“This was my dream team,” said Manizza. “We had been building this team for the past five years, and we had an outside chance of winning the conference last year. We knew that it was a small chance, but we also knew that we had the talent to do it.”

Junior Christina Gosselin has been running for Manizza for the past three years. When asked about her head coach she said, “Coach Manizza has been a great mentor and coach to me. Not only has she helped me become a stronger runner, but she has led our team to achieve success and many accomplishments over the year.”

Sophomore Samara Johnson just concluded her first year running on the team, and said of her coach: “Coach Manizza is always supportive, encouraging and pushing us to do our absolute best. If anyone deserves coach-of-the-year, it’s certainly her.”

Eastern Supports Community Art Project

                                            Teams up with Willimantic Whitewater Partnership

Written by Lynn Stoddard

Three world-class design teams from Connecticut have been selected to prepare detailed design concepts for public artwork that generates renewable energy for the future Willimantic Whitewater Park site.

The invited design competition arose from a collaboration between Willimantic Whitewater Partnership, the Institute for Sustainable Energy at Eastern Connecticut State University, the Connecticut Department of Economic and Community Development Office of the Arts and the Land Art Generator Initiative.

From proposals submitted by 15 multi-disciplinary teams, the selection committee chose Pirie Associate Architects of New Haven, Gray Organschi/Howeler & Yoon Architecture of New Haven and Boston and Swiftwater Hub of Mansfield and Hartford to develop detailed designs. The designs are due at the end of February. In March, one winning design will be selected and the winning team will develop working blueprints. More information about the project can be found at http://www.landartgenerator.org/lagi-willimantic.html.

Members of the public are invited to attend an information session and community forum on Jan. 17 from 6:30-8:30 p.m. in the Paul E. Johnson Sr. Community Room of the J. Eugene Smith Library at Eastern Connecticut State University. All interested community members are encouraged to ask questions and share their ideas regarding the project at this public event.

Eastern Joins Connecticut Healthy Campus Initiative

Written by Casey Collins

In an effort to promote awareness of substance use, Eastern Connecticut State University has been granted $10,000 by the Connecticut Healthy Campus Initiative, a project supported by the Wheeler Clinic and the Substance Abuse and Mental Health Services Administration.

The grant supports a number of awareness, education and prevention efforts at Eastern around the topic of substance use on college campuses.  In addition to marketing to targeted audiences, the University will be sponsoring public awareness events and speakers throughout the spring semester. In addition, as a member of the Connecticut Healthy Campus Initiative, Eastern will be inviting its students to participate in a voluntary survey in January to further understand the attitudes and perceptions of substance use on campus.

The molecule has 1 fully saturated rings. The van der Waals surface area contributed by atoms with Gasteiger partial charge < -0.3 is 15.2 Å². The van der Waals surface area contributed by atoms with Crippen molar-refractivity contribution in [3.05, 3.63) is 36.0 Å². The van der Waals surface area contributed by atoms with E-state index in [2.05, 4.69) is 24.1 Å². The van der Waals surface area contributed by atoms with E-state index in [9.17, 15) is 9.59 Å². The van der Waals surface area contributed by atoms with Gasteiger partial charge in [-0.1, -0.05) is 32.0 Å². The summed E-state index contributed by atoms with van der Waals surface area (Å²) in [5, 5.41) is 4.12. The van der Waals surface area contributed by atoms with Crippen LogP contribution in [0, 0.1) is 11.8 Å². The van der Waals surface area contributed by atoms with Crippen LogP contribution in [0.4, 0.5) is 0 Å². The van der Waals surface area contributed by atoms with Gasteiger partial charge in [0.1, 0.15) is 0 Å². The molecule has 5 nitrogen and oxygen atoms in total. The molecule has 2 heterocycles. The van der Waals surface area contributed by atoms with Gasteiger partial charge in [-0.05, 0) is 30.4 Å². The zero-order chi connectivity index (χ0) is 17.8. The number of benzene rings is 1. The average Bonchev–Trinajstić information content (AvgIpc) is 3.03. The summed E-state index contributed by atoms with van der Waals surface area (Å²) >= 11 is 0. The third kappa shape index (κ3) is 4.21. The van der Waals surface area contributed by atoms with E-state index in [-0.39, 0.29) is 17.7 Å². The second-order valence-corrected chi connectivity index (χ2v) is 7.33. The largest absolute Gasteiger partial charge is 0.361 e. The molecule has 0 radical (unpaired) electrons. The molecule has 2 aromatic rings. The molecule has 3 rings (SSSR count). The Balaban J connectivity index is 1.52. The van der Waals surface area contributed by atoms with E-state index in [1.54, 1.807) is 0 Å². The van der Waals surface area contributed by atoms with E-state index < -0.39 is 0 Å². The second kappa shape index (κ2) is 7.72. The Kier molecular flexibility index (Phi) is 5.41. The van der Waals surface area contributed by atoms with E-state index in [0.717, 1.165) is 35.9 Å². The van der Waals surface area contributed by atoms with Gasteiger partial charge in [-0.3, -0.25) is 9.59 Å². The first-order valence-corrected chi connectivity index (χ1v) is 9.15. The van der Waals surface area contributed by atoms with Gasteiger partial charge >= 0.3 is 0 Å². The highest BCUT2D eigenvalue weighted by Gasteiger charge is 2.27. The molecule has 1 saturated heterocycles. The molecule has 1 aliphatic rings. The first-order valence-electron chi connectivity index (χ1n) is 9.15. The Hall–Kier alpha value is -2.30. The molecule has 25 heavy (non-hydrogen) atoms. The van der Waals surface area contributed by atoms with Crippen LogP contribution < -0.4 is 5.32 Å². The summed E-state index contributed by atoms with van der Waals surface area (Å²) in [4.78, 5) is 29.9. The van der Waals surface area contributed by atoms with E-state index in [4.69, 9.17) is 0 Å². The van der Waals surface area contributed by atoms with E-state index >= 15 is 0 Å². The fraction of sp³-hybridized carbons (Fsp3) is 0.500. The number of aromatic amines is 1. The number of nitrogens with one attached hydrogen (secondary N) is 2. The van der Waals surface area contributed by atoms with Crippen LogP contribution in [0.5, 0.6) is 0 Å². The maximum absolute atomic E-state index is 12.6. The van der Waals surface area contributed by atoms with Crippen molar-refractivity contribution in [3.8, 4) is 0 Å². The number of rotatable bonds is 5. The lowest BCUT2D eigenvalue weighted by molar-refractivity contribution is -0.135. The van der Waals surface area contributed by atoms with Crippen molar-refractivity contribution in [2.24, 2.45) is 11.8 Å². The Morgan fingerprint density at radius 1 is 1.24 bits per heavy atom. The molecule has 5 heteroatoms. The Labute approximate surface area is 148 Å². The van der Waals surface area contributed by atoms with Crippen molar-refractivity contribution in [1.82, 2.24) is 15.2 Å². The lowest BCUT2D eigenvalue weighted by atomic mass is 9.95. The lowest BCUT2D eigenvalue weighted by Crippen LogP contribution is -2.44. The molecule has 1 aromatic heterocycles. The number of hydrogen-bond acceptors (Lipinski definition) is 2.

The survey is being administered by the Core Institute, the nation’s largest database on college students’ drinking and substance use. It has been found that students’ perceptions of drug use and the reality of campus drug use are often far apart. The survey aims to bridge this knowledge gap by understanding trends among students, identifying influential factors and determining areas that need to be monitored or improved.

One of the project’s education and awareness efforts concerns the proper disposal of medicines and legally obtained drugs. Far too often, prescription drugs are handled in an improper manner, starting with how they are prescribed. Dr. Daniel Tobin, assistant professor of medicine at Yale University, says that 80 percent of doctors prescribing opioids are primary care physicians, not pain specialists. They may not receive the same comprehensive training that pain specialists receive and may be less qualified to accurately diagnose and responsibly distribute opioid prescriptions. This contributes to an issue we face as a nation today — the improper disposal of unused medicines.

To many people, a natural solution to this issue is simply to dispose unused medications by flushing them down the toilet or throwing them in the garbage. This approach only worsens the situation. Drugs that are flushed down the toilet enter our water stream and can contaminate water or harm aquatic wildlife. The same goes for garbage as well, as pills that make it to landfills can make their way into the soil and contaminate the ground.

To address this issue, Eastern has invested in a special new preventive technology called Deterra. Known as a drug deactivation system, Deterra consists of a charcoal lined bag that seals off and deactivates the active compounds inside a capsule, therefore rendering them completely safe to dispose of. The school has made Deterra widely available to students who need to dispose unused medicines.